With charging stations expanding across New England, including a new super-charger coming to Portsmouth, this niche automobile market is growing. We’ll dig into the science of electric cars: how they work, new technology to expand their range, and why – depending on where you live – they may not be as green as you might think.
(originally broadcast August 4, 2014)
- Dave Brooks - reporter for the Nashua Telegraph and writes the Granite Geek science column for The Nashua Telegraph.
- Watson Collins - manager of research & business development at Northeast Utilities.
- Dolores Rebolledo - grant manager and coordinator at Granite State Clean Cities Coalition, part of the NH Department of Environmental Services.
- Michael Mercer - service manager at Banks Chevrolet and primary salesperson for the Chevy Volt, an “extended range electric” car.
*We're covering electric cars in partnership with Science Cafe New Hampshire, which has four independent monthly events around the state at which researchers and experts gather in bars to discuss their work with the general public.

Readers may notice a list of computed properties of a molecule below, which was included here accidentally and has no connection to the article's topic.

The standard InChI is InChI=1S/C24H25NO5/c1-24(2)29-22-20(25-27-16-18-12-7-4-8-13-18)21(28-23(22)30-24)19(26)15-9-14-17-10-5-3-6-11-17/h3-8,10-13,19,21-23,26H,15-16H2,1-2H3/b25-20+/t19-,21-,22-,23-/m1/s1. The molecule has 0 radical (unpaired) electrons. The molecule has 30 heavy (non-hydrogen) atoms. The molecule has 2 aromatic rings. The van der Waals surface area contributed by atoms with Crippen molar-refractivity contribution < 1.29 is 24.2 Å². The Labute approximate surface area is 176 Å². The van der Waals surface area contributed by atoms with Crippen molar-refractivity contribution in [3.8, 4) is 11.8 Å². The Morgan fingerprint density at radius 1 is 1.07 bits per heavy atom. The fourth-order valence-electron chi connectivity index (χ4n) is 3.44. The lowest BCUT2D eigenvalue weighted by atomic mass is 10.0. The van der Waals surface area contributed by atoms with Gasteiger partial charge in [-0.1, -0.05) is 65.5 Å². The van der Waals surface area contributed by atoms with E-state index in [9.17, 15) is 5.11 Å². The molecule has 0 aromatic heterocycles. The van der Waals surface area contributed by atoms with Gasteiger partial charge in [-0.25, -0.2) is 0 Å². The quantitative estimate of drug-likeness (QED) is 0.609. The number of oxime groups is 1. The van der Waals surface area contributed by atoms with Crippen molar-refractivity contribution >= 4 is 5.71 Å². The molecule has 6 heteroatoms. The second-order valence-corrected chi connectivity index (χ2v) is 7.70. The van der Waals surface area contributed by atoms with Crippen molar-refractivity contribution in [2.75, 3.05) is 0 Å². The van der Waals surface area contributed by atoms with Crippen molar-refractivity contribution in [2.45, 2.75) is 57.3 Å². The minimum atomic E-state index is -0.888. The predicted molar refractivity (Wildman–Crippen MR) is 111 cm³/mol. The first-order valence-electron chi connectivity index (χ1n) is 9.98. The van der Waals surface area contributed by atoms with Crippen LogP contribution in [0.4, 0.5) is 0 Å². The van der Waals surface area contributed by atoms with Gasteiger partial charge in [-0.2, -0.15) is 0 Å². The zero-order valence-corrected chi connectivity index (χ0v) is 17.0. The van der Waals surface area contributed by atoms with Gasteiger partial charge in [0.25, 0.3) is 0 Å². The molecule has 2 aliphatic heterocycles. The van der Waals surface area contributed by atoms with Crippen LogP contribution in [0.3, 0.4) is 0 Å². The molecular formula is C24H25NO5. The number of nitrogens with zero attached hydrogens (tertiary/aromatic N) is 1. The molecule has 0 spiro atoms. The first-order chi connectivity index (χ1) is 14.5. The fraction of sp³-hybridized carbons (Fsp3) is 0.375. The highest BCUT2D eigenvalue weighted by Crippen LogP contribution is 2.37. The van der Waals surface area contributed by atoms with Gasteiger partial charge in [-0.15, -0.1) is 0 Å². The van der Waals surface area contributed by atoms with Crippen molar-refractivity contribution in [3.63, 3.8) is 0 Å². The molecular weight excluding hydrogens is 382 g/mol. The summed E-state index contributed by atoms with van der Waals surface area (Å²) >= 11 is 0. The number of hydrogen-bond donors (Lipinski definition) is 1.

- Dave Brooks' Granite Geek column about January's Science Cafe on electric cars: '“A regular consumer who says I’m looking for a car that has great gas mileage, they tend to be scared of it, because they don’t know much about it, don’t have a neighbor that drives the same car. ... The engineers have calculated it down to a penny, how much it’s going to cost. They know everything about it,” he said.'
- Listen to some proposed 'warning sounds' for otherwise quiet electric vehicles: "We rely heavily upon our hearing to stay safe from moving vehicles. Combustion-powered vehicles make plenty of noise, of course. But electric vehicles (EVs) are so quiet at slow speeds that pedestrians and bicyclists can't hear them coming. As a solution, manufacturers are adding artificial sound options to EVs, but how can they be sure those sounds will be the best choices for alerting passers-by?"